Evaluation of Management Leadership for Tomorrow’s Turn Pro Program


A college education can be a critical step towards attaining economic mobility, in part because it can translate to higher earnings. But there are differences in the benefits that accrue to Black, Latinx and White graduates. Various factors drive racial wage and income gaps, including occupational segregation, biases in who gets called back for job interviews, differences in offered wages for jobs, and historical inequities and discrimination in the labor market, housing, and other sectors. And while many of these drivers are large, structural issues, connecting workers to jobs with wages that match their skills and experience may help start closing the earnings gap.

Career preparation programs, particularly ones that combine work experience, professional coaching, and social capital development efforts (including career network and community building), can help college students secure good jobs that matches their salary expectations and fully compensates them for their skills and experiences. Management Leadership for Tomorrow (MLT), an organization that believes that the thriving of people of color should be the norm and not the exception, has asked MDRC to evaluate Turn Pro, a major expansion of its flagship undergraduate program, Career Prep.

MLT launched Turn Pro as part of this evaluation that seeks to help college students, particularly students of color, immediately enter quality jobs following graduation. Turn Pro aims to advance racial equity by equipping rising juniors and seniors at three partner universities with coaching and networking services that can bridge racial disparities in earnings and help students secure employment that represents an appropriate return on their college degrees.

Notable features of Turn Pro include:

  1. One-on-one coaching to help students plot out a career roadmap, including internships, that shows where they want to go and how to get there.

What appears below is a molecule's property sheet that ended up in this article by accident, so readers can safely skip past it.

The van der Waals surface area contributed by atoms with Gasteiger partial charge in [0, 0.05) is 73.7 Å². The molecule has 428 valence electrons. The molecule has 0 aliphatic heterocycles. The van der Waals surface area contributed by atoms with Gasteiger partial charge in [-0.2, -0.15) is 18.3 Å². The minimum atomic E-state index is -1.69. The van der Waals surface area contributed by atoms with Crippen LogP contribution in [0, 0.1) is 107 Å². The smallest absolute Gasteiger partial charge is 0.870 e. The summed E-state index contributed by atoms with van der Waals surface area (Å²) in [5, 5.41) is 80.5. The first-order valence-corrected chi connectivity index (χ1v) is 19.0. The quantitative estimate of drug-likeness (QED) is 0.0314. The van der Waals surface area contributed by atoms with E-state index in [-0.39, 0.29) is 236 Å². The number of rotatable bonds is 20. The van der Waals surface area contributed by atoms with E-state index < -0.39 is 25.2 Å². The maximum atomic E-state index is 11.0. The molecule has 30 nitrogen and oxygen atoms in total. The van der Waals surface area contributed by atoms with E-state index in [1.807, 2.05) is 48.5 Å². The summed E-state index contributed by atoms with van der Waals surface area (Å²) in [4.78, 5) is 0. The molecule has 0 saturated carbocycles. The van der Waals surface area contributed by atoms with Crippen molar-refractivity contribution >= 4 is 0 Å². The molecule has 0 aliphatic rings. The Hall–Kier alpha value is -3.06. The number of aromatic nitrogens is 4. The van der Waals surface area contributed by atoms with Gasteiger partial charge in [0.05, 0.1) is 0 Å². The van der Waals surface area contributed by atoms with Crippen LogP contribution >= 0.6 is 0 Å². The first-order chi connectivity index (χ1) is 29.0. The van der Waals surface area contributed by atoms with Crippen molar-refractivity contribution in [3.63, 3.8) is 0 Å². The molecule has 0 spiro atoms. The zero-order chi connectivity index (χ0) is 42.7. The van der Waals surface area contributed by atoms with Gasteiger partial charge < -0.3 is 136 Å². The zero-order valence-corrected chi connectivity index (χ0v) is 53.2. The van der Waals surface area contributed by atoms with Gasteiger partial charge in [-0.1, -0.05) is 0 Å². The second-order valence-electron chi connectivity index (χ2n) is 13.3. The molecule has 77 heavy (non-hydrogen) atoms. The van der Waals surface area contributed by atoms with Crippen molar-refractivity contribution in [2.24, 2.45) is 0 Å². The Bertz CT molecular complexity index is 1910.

2. A personalized playbook to ensure students land quality, career-path jobs and have the tools needed to advance over time.
  3. Professional networking to connect students with peers, alumni, employer partners, and business leaders who can serve as mentors and identify employment opportunities.

Agenda, Scope, and Goals

The Turn Pro evaluation, led by MDRC, consists of two primary components: (1) research that focuses on how the program was implemented overall and at each of the partner universities; and (2) a randomized controlled trial to estimate the effects of MLT’s Turn Pro program on employment-related outcomes.

Design, Sites, and Data Sources

Students that meet the MLT Turn Pro eligibility criteria are randomly assigned to either the program group or a control group. The three universities participating in the Turn Pro evaluation are:

  1. Howard University, Washington, DC
  2. University of Kentucky, Lexington, KY
  3. Arizona State University—Tempe, Phoenix, West, and Polytechnic campuses

Data sources include interviews with MLT staff, students, and partners; program observations; MLT program-tracking data; education records; and a series of follow-up surveys.